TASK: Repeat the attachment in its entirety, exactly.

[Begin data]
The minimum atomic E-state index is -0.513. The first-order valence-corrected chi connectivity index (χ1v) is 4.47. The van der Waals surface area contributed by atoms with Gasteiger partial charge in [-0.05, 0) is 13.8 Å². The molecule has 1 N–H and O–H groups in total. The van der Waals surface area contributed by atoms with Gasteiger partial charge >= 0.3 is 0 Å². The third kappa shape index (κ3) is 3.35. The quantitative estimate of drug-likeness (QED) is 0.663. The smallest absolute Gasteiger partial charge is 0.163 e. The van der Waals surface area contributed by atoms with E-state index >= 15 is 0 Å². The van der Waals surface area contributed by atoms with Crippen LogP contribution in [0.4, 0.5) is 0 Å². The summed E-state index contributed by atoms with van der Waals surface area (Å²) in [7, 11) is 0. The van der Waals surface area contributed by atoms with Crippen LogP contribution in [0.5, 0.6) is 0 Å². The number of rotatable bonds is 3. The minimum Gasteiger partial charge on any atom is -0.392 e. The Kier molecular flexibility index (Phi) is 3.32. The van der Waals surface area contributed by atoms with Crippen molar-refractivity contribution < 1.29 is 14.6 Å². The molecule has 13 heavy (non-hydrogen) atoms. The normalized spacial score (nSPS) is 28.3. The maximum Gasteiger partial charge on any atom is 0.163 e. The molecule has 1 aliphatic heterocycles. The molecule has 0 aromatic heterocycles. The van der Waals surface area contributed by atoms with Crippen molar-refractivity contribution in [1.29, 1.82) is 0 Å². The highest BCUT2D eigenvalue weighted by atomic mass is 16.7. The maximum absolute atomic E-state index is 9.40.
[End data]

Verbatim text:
The minimum atomic E-state index is -0.513. The first-order valence-corrected chi connectivity index (χ1v) is 4.47. The van der Waals surface area contributed by atoms with Gasteiger partial charge in [-0.05, 0) is 13.8 Å². The molecule has 1 N–H and O–H groups in total. The van der Waals surface area contributed by atoms with Gasteiger partial charge >= 0.3 is 0 Å². The third kappa shape index (κ3) is 3.35. The quantitative estimate of drug-likeness (QED) is 0.663. The smallest absolute Gasteiger partial charge is 0.163 e. The van der Waals surface area contributed by atoms with E-state index >= 15 is 0 Å². The van der Waals surface area contributed by atoms with Crippen LogP contribution in [0.4, 0.5) is 0 Å². The summed E-state index contributed by atoms with van der Waals surface area (Å²) in [7, 11) is 0. The van der Waals surface area contributed by atoms with Crippen LogP contribution in [0.5, 0.6) is 0 Å². The number of rotatable bonds is 3. The minimum Gasteiger partial charge on any atom is -0.392 e. The Kier molecular flexibility index (Phi) is 3.32. The van der Waals surface area contributed by atoms with Crippen molar-refractivity contribution < 1.29 is 14.6 Å². The molecule has 13 heavy (non-hydrogen) atoms. The normalized spacial score (nSPS) is 28.3. The maximum Gasteiger partial charge on any atom is 0.163 e. The molecule has 1 aliphatic heterocycles. The molecule has 0 aromatic heterocycles. The van der Waals surface area contributed by atoms with Crippen molar-refractivity contribution in [1.29, 1.82) is 0 Å². The highest BCUT2D eigenvalue weighted by atomic mass is 16.7. The maximum absolute atomic E-state index is 9.40.